An introduction to exercises for back pain
Back pain is a common condition which can be very disabling. Pain experienced can be very intense and debilitating, or for others, constant and chronic. People can go through long periods without any pain in the back, only to be crippled by sudden, acute episodes of pain.
Improving the strength and flexibility of the back and the rest of the body can help reduce the chances of these episodes occurring. There are back pain exercises for you to try when you are well and relatively free from pain. Some rules:
- Don’t try to do too much too quickly
- Be gentle with yourself whilst you exercise
- At the first sign of any muscle or joint stiffness, or pain, stop the exercise
Exercises for lower back pain
Lower back pain is the most common type of back pain and it is often caused by prolonged bad posture. Exercises will loosen any muscles which have become tight or inflamed in order to ease your pain.
Lie flat on the floor on your back with your arms in a comfortable position alongside the body:
- Bend your right knee and pull it up as far as you can towards your nose. Stretch the whole leg and lower it again. Repeat with the left leg
- Do the same exercise with both legs at the same time
- Bend your knees and place both feet flat on the floor. Spread your knees and then close them again
- Lift your right leg as near a vertical position as possible then lower it slowly. Repeat with the left leg
- Bend your knees and place both feet flat on the floor. Stretch your arms sideways at an angle of 90 degrees. Keep both knees together and let them fall first to the left and then to the right – you should be twisting around your waist, whilst still on your back, allowing each hip to rise off the floor, but with shoulders remaining flat on the floor
- Repeat the whole exercise
Kneel on all fours with your back as straight as possible. Your knees should be under your hips and your hands under your shoulders:
- Maintaining the natural curve of the spine, slowly bring your bottom back, to sit on or over your heels. Hold the stretch for five seconds then return to original position
- Lift and extend one leg behind you, keeping your hips level. Hold for five seconds then return to the kneeling position. Lift and extend the other leg for five seconds then return your leg. Once you feel stable and comfortable performing this exercise, you can also lift and extend the opposite arm at the same time as the leg, still keeping your back straight.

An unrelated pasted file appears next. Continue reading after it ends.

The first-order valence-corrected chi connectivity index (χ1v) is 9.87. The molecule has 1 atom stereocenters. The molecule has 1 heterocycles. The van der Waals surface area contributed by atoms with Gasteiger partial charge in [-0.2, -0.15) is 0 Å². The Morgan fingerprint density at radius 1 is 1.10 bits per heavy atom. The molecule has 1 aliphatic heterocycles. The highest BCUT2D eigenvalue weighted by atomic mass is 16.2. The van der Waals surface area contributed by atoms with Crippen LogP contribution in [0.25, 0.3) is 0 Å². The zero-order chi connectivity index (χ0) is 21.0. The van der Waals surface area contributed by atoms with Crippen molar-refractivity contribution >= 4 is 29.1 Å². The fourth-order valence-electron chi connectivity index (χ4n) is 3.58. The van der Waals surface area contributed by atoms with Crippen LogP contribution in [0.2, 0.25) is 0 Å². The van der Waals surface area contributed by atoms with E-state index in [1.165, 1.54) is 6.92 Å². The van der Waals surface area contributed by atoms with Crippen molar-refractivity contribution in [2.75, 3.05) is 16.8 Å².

- Lower your body so that you are lying on your stomach with your upper body propped up by your elbows. Push your hands into the ground so that your upper body begins to rise and you feel your stomach muscles stretching as you arch backwards. Hold for five seconds then return to the original position.
- Repeat the whole exercise several times, and when you are comfortable with it, you can increase the time that you hold the stretches.
Exercises for upper back pain
Those experiencing upper back pain can benefit from similar exercises. Start by standing facing a large empty wall. Your feet should be a shoulder width apart:
- Place your hands flat against the wall slightly above your head. Lean forward towards the wall until you feel a stretch in your upper back and hold the position for ten seconds. Push your hands into the wall and return to the original position.
- Turn around so that your back is against the wall. Without raising your chin, bring your head back to touch the wall. Hold this position for ten seconds before relaxing into starting position.
- Slide down the wall so that you are sitting with your back against the wall and your feet stretched out in front of you. Your elbows and wrists should be by your side, also against the wall. Slowly slide your arms up the wall until they are above your head. Hold the stretch for ten seconds, and then slide your arms back to the original position by your side.
- Repeat the exercises
Lie on your stomach on a firm surface:
- Place a small towel or cushion under your chest. Stretch your arms out to the side with your thumbs facing the ceiling. Slowly raise your arms towards the ceiling, so that your shoulder blades are squeezed together. Hold this for ten seconds, then slowly bring your arms back to the floor.
- Move the towel or cushion so that it is now under your forehead. Lie with your hands by your sides and your palms on the floor. Lift your hands slightly off the floor and turn your shoulders in so that your palms are facing out and your thumbs are up. Continue to look at the floor but raise your head slightly off the ground. Hold the position for ten seconds, then relax.
- Repeat the exercise several times, and once you are comfortable with it, increase the duration that you hold the positions.
The exercises described above are to relieve specific types of back pain. However, generally keeping active will go a long way towards easing and preventing back pain. Exercises such as walking, swimming or other forms of aquatic exercise are particularly effective. It is worth taking the time to incorporate these types of exercise into your day, even if you are simply jumping off the bus a stop early and walking the rest of the way.